• 2021 December 1

    Container freight rates: taking a downward slide?

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    In November, container freight rates demonstrated a decrease after an impressive growth throughout the entire year of 2021. Experts are concerned about possible ‘overproduction crisis’ and excess of facilities within a couple of years following the investment of surplus profit in new containers and container ships.

    The global index of container freight rates based on average market rates for 40 Ft containers set by the global carriers, forwarders and shippers has been decreasing for the recent two months after a record high level of $10,323 reached in September 2021. In October it decreased by 1.3%, in November – by 8.2% to $9,353.

    However, the decrease of China Containerized Freight Index (CCFI) has not been crucial, less than one percent.

    On the other hand, long-term contracted ocean freight rates rocketed by a further 16.3% over the course of November, says Xeneta. According to Patrik Berglund, CEO Xeneta, “it’s difficult to rule out further rates gains in the coming months. How big they will be is up for debate”.

    Obviously, in the near time freight rates will be influenced by two key factors: pre-Christmas season traditionally marked by the growth of consumption and, consequently by increased shipping volumes, and by the expansion of the Omicron coronavirus variant. The latter has already affected considerably the stock market. If the new Covid variant causes introduction of tough lockdowns, let’s say in China, and crew rotation constraints, that will lead to suspension of production, disruption of logistic chains and, consequently, reduction of global shipping volumes. Therefore, on a mid-term horizon the container market will be able to demonstrate an explosive growth again due to the demand/supply put-up for a post-lockdown period. Reportedly, China has already imposing constraints on cargo flows due to expansion of the new coronavirus variant.

    As for a longer term, experts are concerned about a possible excess of carrying capacity caused by investment of container carriers’ surplus profit in new containers and container ships.  In the second quarter of 2021, main container shipping companies had an average operating profit margin of over 44 percent, up from some 8.5 percent a year earlier.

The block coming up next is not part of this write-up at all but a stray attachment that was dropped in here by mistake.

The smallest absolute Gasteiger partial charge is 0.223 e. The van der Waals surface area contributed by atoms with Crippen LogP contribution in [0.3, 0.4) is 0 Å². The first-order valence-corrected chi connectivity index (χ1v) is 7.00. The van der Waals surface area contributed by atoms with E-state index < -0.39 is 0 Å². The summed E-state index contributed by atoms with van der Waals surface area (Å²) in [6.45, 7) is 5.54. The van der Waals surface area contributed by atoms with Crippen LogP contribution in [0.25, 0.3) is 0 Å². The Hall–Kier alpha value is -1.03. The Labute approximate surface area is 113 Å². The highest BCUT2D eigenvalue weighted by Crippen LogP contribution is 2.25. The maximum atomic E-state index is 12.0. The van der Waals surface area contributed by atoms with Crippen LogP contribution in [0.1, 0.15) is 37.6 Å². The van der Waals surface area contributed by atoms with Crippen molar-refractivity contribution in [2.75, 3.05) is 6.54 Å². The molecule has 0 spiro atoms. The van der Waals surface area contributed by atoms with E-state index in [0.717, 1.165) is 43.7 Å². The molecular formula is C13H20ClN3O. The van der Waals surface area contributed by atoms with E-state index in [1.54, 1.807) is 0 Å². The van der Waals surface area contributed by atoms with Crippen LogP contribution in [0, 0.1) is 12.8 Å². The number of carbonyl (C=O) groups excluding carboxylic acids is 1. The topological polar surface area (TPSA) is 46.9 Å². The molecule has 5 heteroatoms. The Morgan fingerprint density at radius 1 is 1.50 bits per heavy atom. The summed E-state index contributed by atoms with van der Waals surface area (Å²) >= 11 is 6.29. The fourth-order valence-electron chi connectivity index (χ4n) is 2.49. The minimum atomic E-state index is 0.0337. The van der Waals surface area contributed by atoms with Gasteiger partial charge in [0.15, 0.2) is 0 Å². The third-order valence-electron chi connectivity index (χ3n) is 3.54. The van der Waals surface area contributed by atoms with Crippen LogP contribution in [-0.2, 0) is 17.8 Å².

“While manufacturers and consumers bear the increasing costs of shipping, container carriers are reporting increasing profits. In the second quarter of 2021, main container shipping companies had an average operating profit margin of over 44 percent, up from some 8.5 percent a year earlier. Some carriers are using these profits to increase their carrying capacity by buying new containers and ordering new container ships. Since building a container ship takes around 18 months, delivering these newly ordered ships will take several years. However, there is no guarantee the current situation will last that long. If container shipping becomes more resilient in the following months, allocation of shipping capacity may improve, and once the ordered ships are delivered, carriers may end up with capacity exceeding the demand”, comments Statista analyst Martin Placek.

    Since the new container ships will enter the market around the same time, that may result in a steep fall of freight rates due to supply exceeding the demand.

    Similar forecast was made by Russian container market players. When speaking at the #Containers conference in Saint-Petersburg, Aleksey Kravchenko, FESCO Director, Sales and Business Development, said the decrease of freight rates can be expected from the middle of 2022 but they will still remain higher than those of pre-crisis period. The coming two months are likely to see the continued growth of the rates, he believes. According to the expert, the year of 2022 can see the excess of fitting flat cars, containers and fleet capacity which is to affect the rates of container cargo transportation.

    “Container companies seeing surplus of financial results invest in transport assets... We see a risk of excessive transport assets, flat cars, containers, ships that can appear in the mid-term already”, said Aleksey Kravchenko.

    He forecasts container exports to grow faster than imports thus leading to an imbalance. FESCO expects container transportation to make 14% in 2021 and 9% in 2022.

    Ivan Atemasov, General Director of Eurosib SPb-TS, said in his turn that the surge of container shipping was driven by higher focus of consumers on physical products due to less travelling and vising of various events amid the pandemic.

    “Next year we expect the growth (of container cargo transportation - Ed.) of about 10%. Nevertheless, we believe that the product quality, timely shipments, compliance with delivery terms and price will be the factors of influence starting from the next year”, said Ivan Atemasov.

    Nevertheless, there is no stable trend towards a considerable decrease of container freight rates so far. In the short term, they will be supported by pre-Christmas sales although a new round of market volatility is possible in case of implementation of the worst-case scenario with expansion of the new virus variant and introduction of strict lockdowns. If plans and ports are closed that will entail a shortfall of cargo but then followed by an explosive effect of deferred demand.  In that context, it is crucial for Russia to develop transit infrastructure, especially in the Far East direction.

    By Vitaly Chernov


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